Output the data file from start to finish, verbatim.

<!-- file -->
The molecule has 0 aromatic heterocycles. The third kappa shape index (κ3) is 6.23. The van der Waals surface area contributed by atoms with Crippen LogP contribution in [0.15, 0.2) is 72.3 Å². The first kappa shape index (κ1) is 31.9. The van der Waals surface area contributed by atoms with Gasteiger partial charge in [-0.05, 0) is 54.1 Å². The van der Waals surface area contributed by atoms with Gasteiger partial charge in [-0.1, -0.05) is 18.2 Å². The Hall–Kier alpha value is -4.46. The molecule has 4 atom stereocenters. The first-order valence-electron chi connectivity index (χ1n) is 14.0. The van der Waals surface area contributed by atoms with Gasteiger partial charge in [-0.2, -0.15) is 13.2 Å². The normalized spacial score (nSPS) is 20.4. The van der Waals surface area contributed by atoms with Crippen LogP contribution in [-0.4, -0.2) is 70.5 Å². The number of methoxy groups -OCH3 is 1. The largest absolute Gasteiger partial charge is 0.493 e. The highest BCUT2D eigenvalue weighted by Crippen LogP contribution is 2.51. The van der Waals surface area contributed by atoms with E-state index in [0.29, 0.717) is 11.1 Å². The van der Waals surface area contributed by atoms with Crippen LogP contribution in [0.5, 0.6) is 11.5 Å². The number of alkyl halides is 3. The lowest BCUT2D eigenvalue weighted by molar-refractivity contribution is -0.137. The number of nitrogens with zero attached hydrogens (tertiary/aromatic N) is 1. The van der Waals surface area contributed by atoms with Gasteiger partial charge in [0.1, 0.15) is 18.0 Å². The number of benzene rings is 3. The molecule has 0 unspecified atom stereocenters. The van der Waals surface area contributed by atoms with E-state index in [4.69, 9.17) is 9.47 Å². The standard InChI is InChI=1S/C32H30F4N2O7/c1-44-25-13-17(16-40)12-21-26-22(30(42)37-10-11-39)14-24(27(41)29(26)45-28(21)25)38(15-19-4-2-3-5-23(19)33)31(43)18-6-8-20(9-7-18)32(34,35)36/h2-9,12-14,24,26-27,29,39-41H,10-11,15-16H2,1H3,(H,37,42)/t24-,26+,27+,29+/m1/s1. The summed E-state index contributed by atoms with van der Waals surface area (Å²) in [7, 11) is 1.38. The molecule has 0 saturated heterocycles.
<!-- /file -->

The molecule has 0 aromatic heterocycles. The third kappa shape index (κ3) is 6.23. The van der Waals surface area contributed by atoms with Crippen LogP contribution in [0.15, 0.2) is 72.3 Å². The first kappa shape index (κ1) is 31.9. The van der Waals surface area contributed by atoms with Gasteiger partial charge in [-0.05, 0) is 54.1 Å². The van der Waals surface area contributed by atoms with Gasteiger partial charge in [-0.1, -0.05) is 18.2 Å². The Hall–Kier alpha value is -4.46. The molecule has 4 atom stereocenters. The first-order valence-electron chi connectivity index (χ1n) is 14.0. The van der Waals surface area contributed by atoms with Gasteiger partial charge in [-0.2, -0.15) is 13.2 Å². The normalized spacial score (nSPS) is 20.4. The van der Waals surface area contributed by atoms with Crippen LogP contribution in [-0.4, -0.2) is 70.5 Å². The number of methoxy groups -OCH3 is 1. The largest absolute Gasteiger partial charge is 0.493 e. The highest BCUT2D eigenvalue weighted by Crippen LogP contribution is 2.51. The van der Waals surface area contributed by atoms with E-state index in [0.29, 0.717) is 11.1 Å². The van der Waals surface area contributed by atoms with Crippen LogP contribution in [0.5, 0.6) is 11.5 Å². The number of alkyl halides is 3. The lowest BCUT2D eigenvalue weighted by molar-refractivity contribution is -0.137. The number of nitrogens with zero attached hydrogens (tertiary/aromatic N) is 1. The van der Waals surface area contributed by atoms with Gasteiger partial charge in [0.1, 0.15) is 18.0 Å². The number of benzene rings is 3. The molecule has 0 unspecified atom stereocenters. The van der Waals surface area contributed by atoms with E-state index in [4.69, 9.17) is 9.47 Å². The standard InChI is InChI=1S/C32H30F4N2O7/c1-44-25-13-17(16-40)12-21-26-22(30(42)37-10-11-39)14-24(27(41)29(26)45-28(21)25)38(15-19-4-2-3-5-23(19)33)31(43)18-6-8-20(9-7-18)32(34,35)36/h2-9,12-14,24,26-27,29,39-41H,10-11,15-16H2,1H3,(H,37,42)/t24-,26+,27+,29+/m1/s1. The summed E-state index contributed by atoms with van der Waals surface area (Å²) in [7, 11) is 1.38. The molecule has 0 saturated heterocycles.